PF: Well, yes, in some ways. We’re a pretty determined mob. We’ve still got everything being passed and we’ll go to tender next month. Hopefully they’ll still be able to build. So we’re still hoping to turnsoil, late July – August and build a brand new building. That should be finished early next year. The only thing that will stop us is COVID19 putting the workforce down. That’s the only thing that will stop us.
LG: So, it certainly sounds like there are lots of opportunities that you’ve identified. Finally, what would be your advice to other businesses and community organisations out there at the moment in these uncertain times? What would be some of your advice to them, in adapting the way you guys have?
PF: I think it’s to not be rushed in your decision making and to take a big deep breath and look at things laterally as to what you can do.
PF: We’re redeploying staff in different skills sets in different ways but keeping them on. Giving them different opportunities to do things that suit the current climate, and the current landscape, is what we’re trying to do right now. If you’ve got, for example a bus driver, a bus driver might do different jobs that are around. I know one of my colleagues has converted the bus drivers to groundsmen to keep them employed.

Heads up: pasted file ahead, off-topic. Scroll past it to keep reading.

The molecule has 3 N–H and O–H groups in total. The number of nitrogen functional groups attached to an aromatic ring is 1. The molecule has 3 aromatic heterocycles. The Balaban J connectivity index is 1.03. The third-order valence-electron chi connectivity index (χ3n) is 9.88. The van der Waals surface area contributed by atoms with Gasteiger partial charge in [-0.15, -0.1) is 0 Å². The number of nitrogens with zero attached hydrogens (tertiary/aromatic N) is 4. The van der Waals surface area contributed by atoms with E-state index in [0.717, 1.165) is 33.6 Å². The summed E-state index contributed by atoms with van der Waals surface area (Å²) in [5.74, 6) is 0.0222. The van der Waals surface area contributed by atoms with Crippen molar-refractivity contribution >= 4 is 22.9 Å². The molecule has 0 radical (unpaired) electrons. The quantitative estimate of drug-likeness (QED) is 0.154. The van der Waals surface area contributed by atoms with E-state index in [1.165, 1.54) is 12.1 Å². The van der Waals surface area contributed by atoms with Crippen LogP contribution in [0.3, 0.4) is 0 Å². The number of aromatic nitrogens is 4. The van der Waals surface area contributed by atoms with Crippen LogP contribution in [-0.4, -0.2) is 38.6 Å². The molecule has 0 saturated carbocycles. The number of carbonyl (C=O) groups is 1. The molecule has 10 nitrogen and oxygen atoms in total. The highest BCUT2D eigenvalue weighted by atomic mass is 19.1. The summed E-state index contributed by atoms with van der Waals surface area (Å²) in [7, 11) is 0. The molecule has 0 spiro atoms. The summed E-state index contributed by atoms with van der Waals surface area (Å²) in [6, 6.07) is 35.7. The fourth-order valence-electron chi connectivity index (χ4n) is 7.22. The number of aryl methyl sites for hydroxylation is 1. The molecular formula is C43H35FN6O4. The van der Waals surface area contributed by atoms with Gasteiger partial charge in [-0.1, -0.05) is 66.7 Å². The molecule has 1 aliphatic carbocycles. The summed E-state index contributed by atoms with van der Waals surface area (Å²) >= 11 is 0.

PF: There are different ways that you can look at various things in the business model, in what you’re doing, and also in teachers. We’ve got teachers that could be online or on campus next term and rotating around special needs. So, you’re breaking the moulds, achieving the same objectives, or higher, but doing it in a different way, and in a financially stable way. It’s not easy by any means but it takes clear concise and calm thinking to make it work.
LG: Wonderful, wonderful advice. There’s certainly some things that need to be adapted to and you’ve certainly made the most of what those things are. And been quite clever around what you’re doing with your current team members but also keeping an eye on the dollars as well. So, I want to thank you here Peter.
Thank you very much for your time today and I really want to wish you and the team members, and also too the students and their family, all the very best at this time and hopefully we all come out of it, as you say, as well as we went into it. Thanks Peter.
PF: Thanks Lisa. It’s an absolute pleasure talking with you and I wish you all the best as well. Thank you.
LG: Thank you. There we have it. We’ve got Peter Foster from Hymba Yumba Independent School in Springfield in the southern suburbs of Brisbane.